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Wed Jan 4, 2017, 01:48 PM

I'm renting my parents' house and the oven died.

It was built in 1995. No trouble til now.

Repair guy said it was the front control panel which is solely electronic. On December 23, he told me the model was more than 20 years old and the part not made anymore.

As I had tenants and may have to sell the house after they leave, I sighed and bought another gas range/oven two days ago. And while it's tax-deductible, it's also $1,350 with delivery, installation, and removal of the other oven. Ouch.

I just got a call from the repair service. They found the part. The oven can be saved. Nothing otherwise wrong with the oven. Matter of fact, it's like a Cadillac of a unit.

But if I sell the house, I'm undecided whether a newer and new designed oven/range wouldn't make the place more marketable. I don't want to negotiate a lower selling price if the argument of "the oven's more than 20 years old and may need to be replaced".

My question: Even with top-of-the-line oven/ranges, how long do they generally last? I'm evenly split between repair and replace.

Thanks!

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Reply I'm renting my parents' house and the oven died. (Original post)
no_hypocrisy Jan 2017 OP
TonyPDX Jan 2017 #1
Galileo126 Jan 2017 #2
no_hypocrisy Jan 2017 #3
Hassin Bin Sober Jan 2017 #4
no_hypocrisy Jan 2017 #5
LaydeeBug Jan 2017 #6

Response to no_hypocrisy (Original post)

Wed Jan 4, 2017, 01:53 PM

1. New appliances appeal to buyers, that's a fact.

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Response to no_hypocrisy (Original post)

Wed Jan 4, 2017, 02:36 PM

2. A new oven would appeal to me as a buyer

One less headache for the new buyer. If you spend $1400, you'll probably get $2500 extra or more for the house.

However, I'm clueless as to what oven would be long-lasting. I'm a renter with a double wall unit (GE p7) circa 1975. So much for my 2 cents...

good luck!

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Response to Galileo126 (Reply #2)

Wed Jan 4, 2017, 02:41 PM

3. Thank you for your input.

I guess it's an investment, not a mere expenditure.

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Response to no_hypocrisy (Original post)

Thu Jan 5, 2017, 10:23 PM

4. It all depends on your market and what aesthetic physical condition the old one is in.

And what price range the house is in.

I'm in Chicago. Everybody wants stainless higher end appliances. Here it makes sense to upgrade and have newer appliances.

My partner's mom is in Pekin Illinois and everybody has lower to mid range black or white or even older almond. Hardly anybody has granite. In this market people just want operable and not beat up.

Sellers downstate take their refrigerators and sometimes stoves. That idea is crazy up here.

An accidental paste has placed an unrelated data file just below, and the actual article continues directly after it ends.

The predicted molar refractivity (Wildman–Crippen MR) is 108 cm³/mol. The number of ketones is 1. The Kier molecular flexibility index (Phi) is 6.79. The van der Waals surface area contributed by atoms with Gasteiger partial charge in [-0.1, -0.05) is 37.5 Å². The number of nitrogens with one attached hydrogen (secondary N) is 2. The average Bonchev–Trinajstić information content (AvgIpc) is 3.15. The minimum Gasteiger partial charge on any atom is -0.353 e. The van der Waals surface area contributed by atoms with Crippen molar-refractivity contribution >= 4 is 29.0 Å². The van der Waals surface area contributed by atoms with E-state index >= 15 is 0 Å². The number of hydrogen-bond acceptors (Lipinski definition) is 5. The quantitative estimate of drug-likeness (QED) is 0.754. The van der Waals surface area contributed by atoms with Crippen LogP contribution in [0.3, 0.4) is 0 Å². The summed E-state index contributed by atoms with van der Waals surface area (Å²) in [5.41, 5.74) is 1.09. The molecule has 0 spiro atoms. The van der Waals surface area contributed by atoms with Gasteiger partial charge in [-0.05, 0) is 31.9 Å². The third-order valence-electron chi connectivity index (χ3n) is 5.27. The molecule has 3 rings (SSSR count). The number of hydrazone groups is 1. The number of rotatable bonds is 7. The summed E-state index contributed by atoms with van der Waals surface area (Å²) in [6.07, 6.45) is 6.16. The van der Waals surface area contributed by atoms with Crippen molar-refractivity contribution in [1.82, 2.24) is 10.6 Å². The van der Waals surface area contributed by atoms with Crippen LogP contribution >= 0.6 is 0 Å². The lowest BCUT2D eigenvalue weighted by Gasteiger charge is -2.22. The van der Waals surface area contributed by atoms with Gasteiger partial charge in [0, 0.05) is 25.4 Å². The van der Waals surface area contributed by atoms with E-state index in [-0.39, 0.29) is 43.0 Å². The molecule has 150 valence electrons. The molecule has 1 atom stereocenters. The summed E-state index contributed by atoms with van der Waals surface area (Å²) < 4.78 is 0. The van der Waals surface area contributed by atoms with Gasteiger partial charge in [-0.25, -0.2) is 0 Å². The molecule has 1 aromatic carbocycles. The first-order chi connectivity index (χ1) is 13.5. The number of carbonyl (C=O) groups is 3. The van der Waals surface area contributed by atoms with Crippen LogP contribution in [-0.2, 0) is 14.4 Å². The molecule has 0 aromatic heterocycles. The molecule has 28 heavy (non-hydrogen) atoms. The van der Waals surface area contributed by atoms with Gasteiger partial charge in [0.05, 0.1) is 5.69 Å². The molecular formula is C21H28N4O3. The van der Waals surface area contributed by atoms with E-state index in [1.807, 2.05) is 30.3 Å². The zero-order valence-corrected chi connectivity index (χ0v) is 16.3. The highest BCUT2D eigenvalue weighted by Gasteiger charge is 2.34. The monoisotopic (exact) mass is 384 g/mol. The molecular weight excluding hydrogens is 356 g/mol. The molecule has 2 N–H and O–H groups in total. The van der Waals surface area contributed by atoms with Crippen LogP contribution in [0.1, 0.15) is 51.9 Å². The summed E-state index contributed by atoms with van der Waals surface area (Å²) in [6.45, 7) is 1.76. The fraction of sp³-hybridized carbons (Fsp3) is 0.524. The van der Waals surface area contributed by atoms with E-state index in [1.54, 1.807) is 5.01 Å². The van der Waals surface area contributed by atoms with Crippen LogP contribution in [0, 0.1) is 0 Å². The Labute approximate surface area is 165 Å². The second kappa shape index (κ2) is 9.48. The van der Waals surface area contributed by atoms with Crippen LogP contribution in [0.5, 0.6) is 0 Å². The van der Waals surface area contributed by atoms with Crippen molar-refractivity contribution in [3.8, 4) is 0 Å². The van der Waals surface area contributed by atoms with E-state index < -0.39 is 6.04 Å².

It also depends on how much money you have invested in this old unit. Was there a service call fee for the diagnosis? What's the pending service and parts fee for the new parts?

Sometimes it's just best to punt and get new.

But boy does doing your own repairs change the landscape. There is so much video and how to information out there. I've been buying parts at repair clinic.com. They have the "top causes" lists for different appliances, how to videos and parts to fit specific model numbers.

I've gotten pretty adventurous as of late making repairs to appliances. The catalyst was my 5 year old LG dryer's drum going bad. People online were screaming bloody murder over the $500 dollar repair that LG wouldn't stand behind even though they knew they had a major design flaw. Some people were on their second repair. I took a crack at fixing it myself and it was ridiculously easy. $100 part and done. The appliances are are designed so slave labor can assemble them so all the wires are color coded and plug n play.

Since then I've done a glow plug for my furnace - I used answer.com as a backstop. It's a fee based site where you can have an expert walk you through it. 25 bucks iirc

I just did a water fill valve on an old washing machine for a buddy. $9 dollar part. Ridiculously easy repair that would have been 150 bucks easy from a tech.

I did an inducer motor for my neighbor's furnace with help from answer .com.

I just did some gaskets and a vacuum switch for my partner's mom's furnace.

It's not even really so much the money but the time and aggravation getting an appointment for a repair. But the money savings is nice

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Response to Hassin Bin Sober (Reply #4)

Fri Jan 6, 2017, 08:13 AM

5. Thanks!

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Response to no_hypocrisy (Original post)

Sat Jan 7, 2017, 06:48 PM

6. Also, it kind of depends on when you are going to sell...

 

My advice from my days in real estate would be to upgrade all appliances right before it goes on the market.

So if you think you'll be there for a few years (or the tenants will) I'd hold off. Even though they keep SWEARING stainless steel will go out of style, it kind of hasn't, so who knows how much longer before something else sweeps in and dates your thousand dollar purchase...

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